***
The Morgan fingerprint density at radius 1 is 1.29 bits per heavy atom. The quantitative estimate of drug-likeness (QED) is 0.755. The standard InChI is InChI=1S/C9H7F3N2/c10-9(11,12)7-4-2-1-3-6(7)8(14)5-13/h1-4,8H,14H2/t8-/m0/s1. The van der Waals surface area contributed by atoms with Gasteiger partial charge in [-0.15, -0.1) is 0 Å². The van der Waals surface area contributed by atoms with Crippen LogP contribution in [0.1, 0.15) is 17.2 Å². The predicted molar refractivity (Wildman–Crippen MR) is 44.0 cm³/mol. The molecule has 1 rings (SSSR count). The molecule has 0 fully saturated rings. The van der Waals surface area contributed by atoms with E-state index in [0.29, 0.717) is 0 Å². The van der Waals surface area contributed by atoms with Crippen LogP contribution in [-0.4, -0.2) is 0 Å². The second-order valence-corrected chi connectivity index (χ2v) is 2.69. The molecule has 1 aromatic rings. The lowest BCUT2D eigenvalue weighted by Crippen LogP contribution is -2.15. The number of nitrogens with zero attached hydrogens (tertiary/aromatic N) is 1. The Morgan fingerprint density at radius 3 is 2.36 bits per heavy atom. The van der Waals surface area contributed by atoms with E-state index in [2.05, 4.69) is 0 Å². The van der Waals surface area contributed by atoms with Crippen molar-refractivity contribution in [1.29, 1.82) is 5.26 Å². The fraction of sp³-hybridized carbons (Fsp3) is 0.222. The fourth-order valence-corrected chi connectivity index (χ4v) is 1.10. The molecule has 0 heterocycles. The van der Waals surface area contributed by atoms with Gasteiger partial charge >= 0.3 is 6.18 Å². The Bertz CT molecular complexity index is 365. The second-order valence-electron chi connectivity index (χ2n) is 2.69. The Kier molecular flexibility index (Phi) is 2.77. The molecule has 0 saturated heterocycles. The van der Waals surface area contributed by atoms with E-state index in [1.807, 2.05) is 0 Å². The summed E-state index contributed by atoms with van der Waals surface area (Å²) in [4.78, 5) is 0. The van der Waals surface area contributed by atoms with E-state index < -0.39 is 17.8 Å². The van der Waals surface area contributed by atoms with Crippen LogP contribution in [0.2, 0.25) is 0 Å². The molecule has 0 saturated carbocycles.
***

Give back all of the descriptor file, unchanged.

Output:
The Morgan fingerprint density at radius 1 is 1.29 bits per heavy atom. The quantitative estimate of drug-likeness (QED) is 0.755. The standard InChI is InChI=1S/C9H7F3N2/c10-9(11,12)7-4-2-1-3-6(7)8(14)5-13/h1-4,8H,14H2/t8-/m0/s1. The van der Waals surface area contributed by atoms with Gasteiger partial charge in [-0.15, -0.1) is 0 Å². The van der Waals surface area contributed by atoms with Crippen LogP contribution in [0.1, 0.15) is 17.2 Å². The predicted molar refractivity (Wildman–Crippen MR) is 44.0 cm³/mol. The molecule has 1 rings (SSSR count). The molecule has 0 fully saturated rings. The van der Waals surface area contributed by atoms with E-state index in [0.29, 0.717) is 0 Å². The van der Waals surface area contributed by atoms with Crippen LogP contribution in [-0.4, -0.2) is 0 Å². The second-order valence-corrected chi connectivity index (χ2v) is 2.69. The molecule has 1 aromatic rings. The lowest BCUT2D eigenvalue weighted by Crippen LogP contribution is -2.15. The number of nitrogens with zero attached hydrogens (tertiary/aromatic N) is 1. The Morgan fingerprint density at radius 3 is 2.36 bits per heavy atom. The van der Waals surface area contributed by atoms with E-state index in [2.05, 4.69) is 0 Å². The van der Waals surface area contributed by atoms with Crippen molar-refractivity contribution in [1.29, 1.82) is 5.26 Å². The fraction of sp³-hybridized carbons (Fsp3) is 0.222. The fourth-order valence-corrected chi connectivity index (χ4v) is 1.10. The molecule has 0 heterocycles. The van der Waals surface area contributed by atoms with Gasteiger partial charge >= 0.3 is 6.18 Å². The Bertz CT molecular complexity index is 365. The second-order valence-electron chi connectivity index (χ2n) is 2.69. The Kier molecular flexibility index (Phi) is 2.77. The molecule has 0 saturated heterocycles. The van der Waals surface area contributed by atoms with E-state index in [1.807, 2.05) is 0 Å². The summed E-state index contributed by atoms with van der Waals surface area (Å²) in [4.78, 5) is 0. The van der Waals surface area contributed by atoms with E-state index < -0.39 is 17.8 Å². The van der Waals surface area contributed by atoms with Crippen LogP contribution in [0.2, 0.25) is 0 Å². The molecule has 0 saturated carbocycles.